Meenakshi Khosla

Meenakshi Khosla

Postdoc at the McGovern Institute for Brain Research

MIT

Hey there!

I am a postdoc at the McGovern Institute for Brain Research at MIT, working with Nancy Kanwisher. I use techniques from artificial intelligence and functional imaging to understand how the brain processes the world. To that end, I’m interested in the development of computational models that can accurately predict how the brain responds under naturalistic stimulation. By developing these neural models, a critical focus of my research is to probe the nature of representations and computations in the brain and understand how they support complex human behavior. During my PhD, I also worked more broadly at the intersection of machine learning and neuroimaging, developing predictive models to understand the distinctive characteristics of the brains of people affected with different mental disorders. The ultimate goal of this work is to develop novel diagnostics of neuropsychiatric diseases.

[CV][Research statement]

Interests

  • Computational Neuroscience
  • Artificial Intelligence
  • Functional neuroimaging

Education

  • PhD in Electrical and Computer Engineering, 2017-2021

    Cornell University

  • B. Tech - M. Tech dual degree in Electrical Engineering, 2011-2016

    Indian Institute of Technology, Kanpur, India

Recent news

  • [Dec'21] Shared our work on `emergent semantic selectivity in hypothesis-neural response-optimized models of high-level visual cortex’ in an oral presentation at Neuromatch 4.0
  • [Sep'21] Started a postdoctoral position at the McGovern Institute for Brain Research, working with Nancy Kanwisher
  • [Jul'21] Defended my thesis!
  • [Apr'21] Gave a talk at the Biomedical Image Computing series, ETH Zurich on ‘Predicting cortical responses to naturalistic stimuli using deep learning’
  • [Mar'21] Work on cortical response prediction to multi-modal naturalistic stimuli accepted at Science Advances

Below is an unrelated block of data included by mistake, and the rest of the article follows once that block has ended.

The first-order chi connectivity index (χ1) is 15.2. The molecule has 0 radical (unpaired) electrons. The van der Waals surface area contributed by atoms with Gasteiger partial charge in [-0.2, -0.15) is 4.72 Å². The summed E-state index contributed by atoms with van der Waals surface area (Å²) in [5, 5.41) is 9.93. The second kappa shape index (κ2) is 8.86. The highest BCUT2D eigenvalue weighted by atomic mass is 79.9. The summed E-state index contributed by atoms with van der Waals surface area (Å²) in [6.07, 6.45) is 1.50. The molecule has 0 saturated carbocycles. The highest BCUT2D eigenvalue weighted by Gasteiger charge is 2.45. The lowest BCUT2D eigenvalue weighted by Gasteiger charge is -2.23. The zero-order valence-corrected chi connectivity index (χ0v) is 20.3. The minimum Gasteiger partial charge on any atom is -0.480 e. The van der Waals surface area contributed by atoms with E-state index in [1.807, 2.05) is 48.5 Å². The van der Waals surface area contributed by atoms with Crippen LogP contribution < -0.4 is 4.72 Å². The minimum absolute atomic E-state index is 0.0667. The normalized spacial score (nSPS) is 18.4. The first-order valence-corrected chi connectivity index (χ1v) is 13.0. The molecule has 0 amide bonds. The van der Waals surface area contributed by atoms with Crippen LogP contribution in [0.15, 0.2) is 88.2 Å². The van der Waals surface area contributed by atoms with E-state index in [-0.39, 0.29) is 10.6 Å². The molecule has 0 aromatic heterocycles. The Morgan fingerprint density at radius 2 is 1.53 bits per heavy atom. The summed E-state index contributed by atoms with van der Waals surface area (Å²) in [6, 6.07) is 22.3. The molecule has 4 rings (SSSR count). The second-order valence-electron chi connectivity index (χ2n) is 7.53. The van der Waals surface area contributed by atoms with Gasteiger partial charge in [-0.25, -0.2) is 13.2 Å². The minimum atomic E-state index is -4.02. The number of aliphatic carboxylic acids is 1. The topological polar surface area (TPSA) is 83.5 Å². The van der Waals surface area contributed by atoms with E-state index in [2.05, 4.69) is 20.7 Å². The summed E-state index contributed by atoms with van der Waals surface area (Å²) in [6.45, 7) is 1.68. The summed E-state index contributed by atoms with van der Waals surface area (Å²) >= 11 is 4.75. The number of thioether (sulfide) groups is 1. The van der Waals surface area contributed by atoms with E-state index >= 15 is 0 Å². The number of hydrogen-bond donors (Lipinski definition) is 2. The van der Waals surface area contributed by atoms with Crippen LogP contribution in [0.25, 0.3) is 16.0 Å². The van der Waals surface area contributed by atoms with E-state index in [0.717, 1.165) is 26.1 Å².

• [Mar'21] Presented my latest work at the Voxel Talk seminar series
  • [Dec'20] Work on neural encoding with visual attention accepted to NeurIPS 2020 as an oral. Here’s a video of the talk.
  • [Oct'20] Presented our work on shared neural encoding models for subject-specific response prediction at MICCAI 2020! Here’s a video of the talk.
  • [Jul'20] Co-led a breakout session on “Machine Learning for Neuroimaging” with Elvisha Dhamala and Carmen Khoo in the Women in Machine Learning un-workshop @ ICML'20.
  • [Jun'20] Presented our research poster on “holistic neural encoding with multi-modal naturalistic stimuli” at OHBM 2020. The poster and a quick video walkthrough is also available at https://doi.org/10.5281/zenodo.3894420

Short Projects

Machine learning methods for seizure detection [report]

This project was implemented as part of ECE5040 under the guidance of Prof. Mahsa Shoaran.
Here, we explored the utility of various feature sets extracted form intracranial EEG recordings (time-domain and frequency-domain) as well as different machine learning algorithms for automated seizure detection.


A graph-based approach to estimate mutual information[report]

This project was implemented as part of ECE6970 under the guidance of Prof. Ziv Goldfeld.
Here, we presented a novel approach to estimate mutual information between input data and internal representations of a neural network that relies solely on the neighborhood graph of these representations.


Prediction of longitudinal evolution of Alzheimer’s Disease [report]

This project was implemented as part of ECE5970 under the guidance of Prof. Mert Sabuncu.
Here, we implemented several algorithms to predict future disease states and clinical scores of patients from multi-modal imaging data, including functional principal component analysis, linear and non-linear mixed effect models and random forests.


Bayesian nonparametric extensions of Hidden Markov Models [report]

This project was implemented as part of ORIE6780 under the guidance of Prof. David Ruppert.
Here, we reviewed bayesian nonparametric models for time-series data and discussed the evolution of their inference algorithms.